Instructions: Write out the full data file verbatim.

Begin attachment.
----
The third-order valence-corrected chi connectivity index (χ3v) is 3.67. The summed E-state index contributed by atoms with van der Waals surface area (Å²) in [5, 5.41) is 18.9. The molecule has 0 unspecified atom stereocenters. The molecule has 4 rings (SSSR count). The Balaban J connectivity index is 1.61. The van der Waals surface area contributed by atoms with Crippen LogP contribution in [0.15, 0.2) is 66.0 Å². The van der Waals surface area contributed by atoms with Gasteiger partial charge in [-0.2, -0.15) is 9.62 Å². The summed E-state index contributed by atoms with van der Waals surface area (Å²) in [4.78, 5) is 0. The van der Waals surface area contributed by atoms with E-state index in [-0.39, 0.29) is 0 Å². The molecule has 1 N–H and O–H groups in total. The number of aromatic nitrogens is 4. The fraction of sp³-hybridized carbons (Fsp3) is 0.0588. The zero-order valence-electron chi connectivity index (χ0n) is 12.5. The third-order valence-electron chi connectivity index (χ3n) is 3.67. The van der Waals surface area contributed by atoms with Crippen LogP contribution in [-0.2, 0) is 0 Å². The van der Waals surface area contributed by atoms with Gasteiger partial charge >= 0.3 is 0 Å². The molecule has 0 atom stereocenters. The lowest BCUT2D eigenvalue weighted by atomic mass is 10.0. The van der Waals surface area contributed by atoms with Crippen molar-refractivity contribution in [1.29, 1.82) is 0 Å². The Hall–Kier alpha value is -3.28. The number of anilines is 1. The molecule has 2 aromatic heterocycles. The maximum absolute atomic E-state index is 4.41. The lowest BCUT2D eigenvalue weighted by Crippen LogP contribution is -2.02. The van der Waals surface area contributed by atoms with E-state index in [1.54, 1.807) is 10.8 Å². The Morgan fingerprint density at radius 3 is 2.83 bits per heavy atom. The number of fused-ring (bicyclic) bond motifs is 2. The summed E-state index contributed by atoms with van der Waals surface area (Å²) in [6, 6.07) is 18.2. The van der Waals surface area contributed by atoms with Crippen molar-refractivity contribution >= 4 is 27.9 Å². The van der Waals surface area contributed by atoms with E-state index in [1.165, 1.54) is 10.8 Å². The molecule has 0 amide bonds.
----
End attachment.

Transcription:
The third-order valence-corrected chi connectivity index (χ3v) is 3.67. The summed E-state index contributed by atoms with van der Waals surface area (Å²) in [5, 5.41) is 18.9. The molecule has 0 unspecified atom stereocenters. The molecule has 4 rings (SSSR count). The Balaban J connectivity index is 1.61. The van der Waals surface area contributed by atoms with Crippen LogP contribution in [0.15, 0.2) is 66.0 Å². The van der Waals surface area contributed by atoms with Gasteiger partial charge in [-0.2, -0.15) is 9.62 Å². The summed E-state index contributed by atoms with van der Waals surface area (Å²) in [4.78, 5) is 0. The van der Waals surface area contributed by atoms with E-state index in [-0.39, 0.29) is 0 Å². The molecule has 1 N–H and O–H groups in total. The number of aromatic nitrogens is 4. The fraction of sp³-hybridized carbons (Fsp3) is 0.0588. The zero-order valence-electron chi connectivity index (χ0n) is 12.5. The third-order valence-electron chi connectivity index (χ3n) is 3.67. The van der Waals surface area contributed by atoms with Crippen LogP contribution in [-0.2, 0) is 0 Å². The van der Waals surface area contributed by atoms with Gasteiger partial charge >= 0.3 is 0 Å². The molecule has 0 atom stereocenters. The lowest BCUT2D eigenvalue weighted by atomic mass is 10.0. The van der Waals surface area contributed by atoms with Crippen molar-refractivity contribution in [1.29, 1.82) is 0 Å². The Hall–Kier alpha value is -3.28. The number of anilines is 1. The molecule has 2 aromatic heterocycles. The maximum absolute atomic E-state index is 4.41. The lowest BCUT2D eigenvalue weighted by Crippen LogP contribution is -2.02. The van der Waals surface area contributed by atoms with E-state index in [1.54, 1.807) is 10.8 Å². The Morgan fingerprint density at radius 3 is 2.83 bits per heavy atom. The number of fused-ring (bicyclic) bond motifs is 2. The summed E-state index contributed by atoms with van der Waals surface area (Å²) in [6, 6.07) is 18.2. The van der Waals surface area contributed by atoms with Crippen molar-refractivity contribution >= 4 is 27.9 Å². The van der Waals surface area contributed by atoms with E-state index in [1.165, 1.54) is 10.8 Å². The molecule has 0 amide bonds.